انتظارات، خویشتن داری رژیم غذایی و آزمون دریافتی وعده غذایی در میان زنان در مقطع کارشناسی
|کد مقاله||سال انتشار||مقاله انگلیسی||ترجمه فارسی||تعداد کلمات|
|34743||2007||8 صفحه PDF||سفارش دهید||5715 کلمه|
Publisher : Elsevier - Science Direct (الزویر - ساینس دایرکت)
Journal : Appetite, Volume 49, Issue 1, July 2007, Pages 30–37
This study investigated the relationship between self-reported dietary restraint and expectancies about caloric content on test meal consumption among undergraduate women. Participants completed two test meal sessions during which they were asked to consume as much milkshake from a covered opaque container as they wished. In one session, participants were instructed that the milkshake was made with high-calorie ingredients, and in the other that the milkshake was made with low-calorie ingredients. The milkshakes in both sessions were actually made with the same ingredients. Participants’ mean consumption was less on the low-calorie instruction day (402 g) than on the high-calorie instruction day (382 g), but the difference was not statistically significant. In addition, few significant relationships were observed between dietary restraint measures and total intake on either the low- or high-calorie instruction days. Thus, this study supports a growing body of literature indicating that scores on measures of dietary restraint are not related to the actual restriction of food intake.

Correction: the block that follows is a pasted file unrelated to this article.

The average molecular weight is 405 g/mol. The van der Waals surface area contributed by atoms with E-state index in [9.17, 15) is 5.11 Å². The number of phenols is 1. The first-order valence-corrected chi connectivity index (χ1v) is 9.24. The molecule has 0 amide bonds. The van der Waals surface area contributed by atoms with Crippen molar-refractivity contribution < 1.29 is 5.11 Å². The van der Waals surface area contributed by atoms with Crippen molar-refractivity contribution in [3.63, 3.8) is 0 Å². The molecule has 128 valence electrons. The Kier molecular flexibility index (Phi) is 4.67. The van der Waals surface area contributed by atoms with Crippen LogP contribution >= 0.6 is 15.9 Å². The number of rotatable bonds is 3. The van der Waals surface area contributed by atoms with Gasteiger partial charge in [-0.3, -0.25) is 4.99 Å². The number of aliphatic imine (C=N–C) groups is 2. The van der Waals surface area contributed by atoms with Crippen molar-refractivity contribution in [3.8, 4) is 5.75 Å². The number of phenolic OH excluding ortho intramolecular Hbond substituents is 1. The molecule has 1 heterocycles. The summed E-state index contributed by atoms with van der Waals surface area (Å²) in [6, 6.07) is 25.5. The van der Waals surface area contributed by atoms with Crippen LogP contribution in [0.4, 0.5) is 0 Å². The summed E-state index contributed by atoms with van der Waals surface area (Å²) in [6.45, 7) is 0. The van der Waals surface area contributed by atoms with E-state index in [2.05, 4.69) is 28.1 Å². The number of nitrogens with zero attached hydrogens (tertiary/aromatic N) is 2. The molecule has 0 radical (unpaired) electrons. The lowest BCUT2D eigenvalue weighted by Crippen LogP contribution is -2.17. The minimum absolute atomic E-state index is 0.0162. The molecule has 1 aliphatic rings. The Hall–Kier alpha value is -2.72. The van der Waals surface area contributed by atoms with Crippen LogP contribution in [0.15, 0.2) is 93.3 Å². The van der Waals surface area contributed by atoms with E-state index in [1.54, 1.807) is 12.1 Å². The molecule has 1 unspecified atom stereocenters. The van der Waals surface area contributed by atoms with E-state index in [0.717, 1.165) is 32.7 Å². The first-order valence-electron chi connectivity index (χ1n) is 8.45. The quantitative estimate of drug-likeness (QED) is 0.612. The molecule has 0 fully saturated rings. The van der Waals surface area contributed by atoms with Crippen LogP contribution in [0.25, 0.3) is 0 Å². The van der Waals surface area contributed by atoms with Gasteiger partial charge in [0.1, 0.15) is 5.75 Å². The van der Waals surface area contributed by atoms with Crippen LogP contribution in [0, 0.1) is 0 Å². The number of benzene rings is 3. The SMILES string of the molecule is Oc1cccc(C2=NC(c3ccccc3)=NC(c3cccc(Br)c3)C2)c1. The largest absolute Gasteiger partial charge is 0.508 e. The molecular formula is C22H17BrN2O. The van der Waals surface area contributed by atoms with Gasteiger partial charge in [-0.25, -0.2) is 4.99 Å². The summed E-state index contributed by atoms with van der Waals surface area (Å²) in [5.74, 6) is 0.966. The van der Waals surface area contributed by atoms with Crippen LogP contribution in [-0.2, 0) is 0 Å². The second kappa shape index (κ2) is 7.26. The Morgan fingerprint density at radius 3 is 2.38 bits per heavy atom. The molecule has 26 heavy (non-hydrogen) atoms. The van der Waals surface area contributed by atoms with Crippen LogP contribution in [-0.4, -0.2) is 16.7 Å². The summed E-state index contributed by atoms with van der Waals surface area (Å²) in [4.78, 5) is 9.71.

The term “dietary restraint” has been used to refer to a range of attitudes and behaviors, including food avoidance, ongoing attempts to restrict caloric intake to lose weight that are associated with unsuccessful dieting (Lowe, 1993), and a cognitive control over eating, which makes dieters vulnerable to episodes of uncontrolled eating when that control is disrupted (Polivy & Herman, 1985). Higher scores on measures of dietary restraint have been shown to predict the future development of binge eating (e.g., Stice & Agras, 1998), and dietary restraint is often suggested as a risk factor for the development of eating disorders (e.g., Polivy & Herman, 1985). A number of studies have evaluated the relationship between eating behavior, typically in an experimental paradigm, and self-report measures of dietary restraint. Much of this research has examined a theory described by Polivy, Herman, and colleagues. This theory, often termed the restraint hypothesis, postulates that restrained eaters, those who exert cognitive control over food consumption and score highly on the Restraint Scale (Herman & Polivy, 1975), will overeat after being exposed to a disinhibitor, such as breaking a dietary rule or consuming a forbidden food. The effect of disinhibitors like pre-loads (i.e., the consumption of a food prior to an experimental meal or taste test) on restrained eaters has been supported in numerous studies (for a review see Ruderman, 1986 or Lowe, 1993). These studies typically classify participants based on the median score of the Restraint Scale into low- and high-restrained groups. Participants consume a pre-load (e.g., milkshake) and subsequently complete a taste test (e.g., ice cream, cookies; Ruderman, 1986). The amount of food consumed during the taste test portion of the experiment is measured to determine the effect of the disinhibitor (the pre-load). High-restrained participants tend to eat significantly more food during the taste test after consuming a high-calorie pre-load than low-restrained participants, suggesting that after breaking a dietary rule (i.e., consuming a high-calorie milkshake), the eating of highly restrained participants is disinhibited (Ruderman, 1986). Similar patterns of behavior are believed to play a role in the occurrence of binge eating (e.g. “I’ve blown my diet;” Fairburn, Marcus, & Wilson, 1993). Recent research has questioned whether the model described by Polivy, Herman, and colleagues accurately describes the relationship between dietary restraint and eating behavior. In a series of four experiments, Stice, Fisher, and Lowe (2004) examined whether commonly used self-report measures of dietary restraint were negatively correlated with food consumption. The experiments were conducted in diverse settings, including both laboratory and naturalistic eating environments, and participants included undergraduate women, women with bulimia nervosa, women with binge eating disorder, women without an eating disorder, and female patrons of a fast food restaurant (Stice et al., 2004). In all four studies, no relationship was observed between the measures of dietary restraint and caloric consumption, with one exception. Significant negative correlations were observed between the Dietary Intent Scale (DIS; Stice, 1998) and caloric intake and fat-gram intake for participants consuming a meal in a fast food restaurant. However, the correlation, while statistically significant, was “rather meager” (r=−0.24, p<0.05), and, as the authors noted, “there is still much room for improvement” ( Stice et al., 2004, p. 55). Stice et al. (2004) concluded that the measures of dietary restraint utilized in the study were not valid assessments of true short-term food restriction. Martin et al. (2005) used a similar experimental design to examine the relationship between dietary restraint and meal consumption during a series of four meals. Individuals without an eating disorder were asked to consume sandwiches instead of their usual lunch on four different days. Across the four sessions, there was no effect of dietary restraint, as measured by the Three Factor Eating Questionnaire (TFEQ; Stunkard & Messick, 1988), on total intake during lunch (Martin et al., 2005). In addition, a recent study of eating behavior among patients with anorexia nervosa and individuals without an eating disorder also found that several widely used scales of dietary restraint did not correlate with total intake during a laboratory lunch meal for either participant group (Sysko, Walsh, Schebendach, & Wilson, 2005). Thus, while restrained individuals appear to increase food consumption in response to disinhibition in experiments involving a pre-load and a taste test (e.g., Ruderman, 1986), there does not appear to be a relationship between dietary restraint and food consumption during a standardized breakfast meal, meals at a university cafeteria (Stice et al., 2004), or lunch meals (Martin et al., 2005; Sysko et al., 2005). Some of the discrepancies observed between studies may be related to differences in experimental design, which may have influenced the subsequent relationship between dietary restraint and eating behavior. For example, the expectations of participants during an eating behavior study may be particularly important in influencing total intake. Two previous studies examining the restraint hypothesis (Polivy, 1976; Spencer & Fremouw, 1979) illustrate the potential impact of cognitive factors in the study of dietary restraint. Polivy (1976) manipulated the expectations of restrained and unrestrained male undergraduates by instructing participants that they were receiving a “rich, high-calorie, gourmet, pudding-type dessert,” or a “low-calorie pudding” (Polivy, 1976, p. 239). After consuming the pudding, participants were presented with sandwich quarters, and the number of sandwiches eaten was measured. Expectations about the pudding were manipulated using both the instructions and the true caloric content of the food, including the following four conditions: (1) true high calorie (high-calorie pudding and high-calorie instructions); (2) true low calorie (low-calorie pudding and low-calorie instructions); (3) fake high calorie (low-calorie pudding, high-calorie instructions); and (4) fake low calorie (high-calorie pudding, low-calorie instructions). Polivy (1976) found an interaction between dietary restraint and perceived calories (what participants believed they ate), suggesting that cognitive factors significantly affected meal consumption; however, the overall effect of the manipulation was not very large. Spencer and Fremouw (1979) conducted a similar study, but the cognitive manipulation was limited to the perception of whether the food consumed was high or low calorie. High- and low-restrained female undergraduates were given a liquid pre-load and told that the pre-load was either high or low calorie. In both the “told high-calorie” and “told low-calorie” conditions, the shake had an equivalent caloric density. After consuming the shake pre-load, participants completed a taste test with three ice creams. High-restrained participants consumed significantly more of the ice cream after the told high-calorie condition than the told low-calorie condition, indicating that the cognitive manipulation was successful. For restrained eaters, cognitive expectations about the caloric content of a pre-load produced disinhibited eating in the laboratory, regardless of the true caloric content of the pre-load. The current study was designed to examine the effect of expectations about the caloric content of a food on subsequent intake. Unlike both the Polivy (1976) and Spencer and Fremouw (1979) studies, this experiment did not use a pre-load paradigm. Studies utilizing a pre-load paradigm investigate whether the violation of a dietary rule (e.g., consuming a pre-load) by restrained eaters overrides their self-imposed dietary restriction during a subsequent taste test. The current study instead measured the effect of the cognitive manipulation on the consumption of a meal (lunch), which more closely approximates eating outside of the laboratory. The second aim of the current study was to examine the relationship between self-report measures of dietary restraint and total intake during the test meals, which would determine whether measures of dietary restraint are in fact predictive of behavioral restraint. The experimental design of the current study also allowed for an evaluation of a hypothesis suggested by Stice, Presnell, Lowe, and Burton (2006) that the use of a cognitive manipulation can lead to a more pronounced relationship between dietary restraint and eating behavior. We hypothesized that in the current study test meal consumption would be affected by a cognitive manipulation of participants’ expectations about the caloric content of the food, and that the effect of the cognitive manipulation would vary based on participants’ self-reported amount of dietary restraint. Specifically, the two main hypotheses were that (1) all participants would eat less when they believed they were consuming a high-calorie shake, and (2) that there would be a relationship between higher scores on measures of dietary restraint and lower amounts of total intake on the high-calorie instruction day.